A Lot or a Little?
What you will—and won't—find in this movie.
Family is more important than possessions or places. Home is where the heart is. Home is just another word for family. One character complains her family makes her "anxious, furious, and insane," but she has to spend Christmas with them.
Positive Role Models
Pam and Jeff are loving parents and kind people who are pushed to the edge of reason by their financial circumstances. Max defends himself with violence, but really he's just a kid who misses his parents.
Characters are White, Asian, and Black. A boy teases a man about playing with dolls. The boy later tries on a dress. Parents speak to their young child occasionally in very basic Spanish because they're "teaching him Spanish." One family just moved to town from London. A family goes to the Catholic Church to celebrate Christmas. They're collecting gifts for needy kids at the church.
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Violence & Scariness
A kid sets up a "battle plan" to attack two adults who are trying to break into his home. They're after a doll, but he thinks they want to kidnap him and imagines the worst. His elaborate, painful traps involve heavy flying objects, fires, explosions, and pushpin-bearing darts. The two adults slip repeatedly on ice, sink into a covered pool, fall off a stone wall, walk on Lego bricks, run into things, are nearly impaled by falling objects, drive their car into a pole, and lose a tooth.
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Sex, Romance & Nudity
A joke involves a man at an open house who was caught looking through a woman's underwear drawer.
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"Bulls--t" is left unfinished. "Crap," "stupid," "butt," "cretin," "idiot," "flabby," "booby," "heinie," "monster." Bathroom humor.
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Products & Purchases
Lego, BMW, Roadrunner, IBM, Uber, Star Wars, Apple Watch, Toblerone, Fruit Loops, Harry Potter, Mentos. The film could inspire interest in other Home Alone movies.
Drinking, Drugs & Smoking
Adults toast with wine at a holiday meal.
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Parents Need to Know
Parents need to know that, like its predecessors in the franchise, Home Sweet Home Alone has a lot of comic violence. A couple (Ellie Kemper and Rob Delaney) are trying to retrieve a valuable doll they believe is inside the home of a young boy named Max (Archie Yates), who thinks the pair want to kidnap him because his vacationing family accidentally left him behind. To fend them off, Max sets up a series of traps that involve heavy flying objects, fires, explosions, and pushpin-bearing darts. The two adults slip repeatedly on ice, sink into a covered pool, fall off a stone wall, walk on Lego bricks, run into things, are nearly impaled by falling objects, drive their car into a pole, and lose a tooth. The beatings are played for laughs, but the motivation for the couple's desperation is financial hardship due to unemployment, and their economic problems are contrasted against other people's wealth in the film. Both they and Max ultimately learn that family is more important than possessions or places and that home is just another word for family. Secondary characters are Black and Asian. Language includes a use of "bulls--t" that's left unfinished, plus "crap," "stupid," "butt," "cretin," "idiot," "flabby," "booby," "heinie," "monster," and some bathroom humor. To stay in the loop on more movies like this, you can sign up for weekly Family Movie Night emails.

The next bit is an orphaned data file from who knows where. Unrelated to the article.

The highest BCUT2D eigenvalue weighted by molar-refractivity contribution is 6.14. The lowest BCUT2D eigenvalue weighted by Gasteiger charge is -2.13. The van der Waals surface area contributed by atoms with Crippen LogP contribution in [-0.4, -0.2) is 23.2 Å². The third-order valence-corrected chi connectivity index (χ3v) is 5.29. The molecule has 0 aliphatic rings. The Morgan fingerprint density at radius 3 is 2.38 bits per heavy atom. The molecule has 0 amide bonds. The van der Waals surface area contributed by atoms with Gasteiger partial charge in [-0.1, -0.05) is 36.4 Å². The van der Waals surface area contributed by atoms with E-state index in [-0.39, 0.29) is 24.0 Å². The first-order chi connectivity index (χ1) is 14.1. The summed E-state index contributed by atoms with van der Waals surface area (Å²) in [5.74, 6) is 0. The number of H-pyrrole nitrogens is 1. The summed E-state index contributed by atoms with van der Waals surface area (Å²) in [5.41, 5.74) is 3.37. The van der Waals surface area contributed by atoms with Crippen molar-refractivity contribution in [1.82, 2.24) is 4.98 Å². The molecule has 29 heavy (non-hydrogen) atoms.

Is It Any Good?
If you like seeing grown adults getting beaten, hit, pierced, set on fire, and tossed repeatedly on their backs, the Home Alone series is for you. By this point, after no fewer than five previous features in the franchise, Home Sweet Home Alone might not have much new to offer. But the characters here have a wholesomeness to them that was missing in some of the earlier films. Less home burglars and more desperate parents about to lose their own home, Ellie Kemper and Rob Delaney are quite sweet as reluctant home invaders Pam and Jeff, who play Christmas songs on bells for the elderly in their spare time and apologize to inanimate objects when they run into them.
After an awkwardly paced introduction with some clunky jokes, the film picks up when the comedy becomes physical. Kemper and Delaney are believable victims with limber frames. A scene where they struggle to help each other climb a tall wall, complete with an ill-timed fart and set in slow motion to children's choir singing, is laugh-out-loud funny. Same with the sequence of hijinks Max embarks upon when he finds himself alone at home, including ironing-boarding down the stairs and building an ice cream sundae directly in his mouth. Admittedly, there's (still) something iffy about laughing along with a 10-year-old as he brutally injures adults, and some of the falls and hits feel particularly vicious. But the familiar formula has its appeal, and franchise fans will enjoy the expected echoes of earlier editions.
Did we miss something on diversity?
Research shows a connection between kids' healthy self-esteem and positive portrayals in media. That's why we've added a new "Diverse Representations" section to our reviews that will be rolling out on an ongoing basis. You can help us help kids by suggesting a diversity update.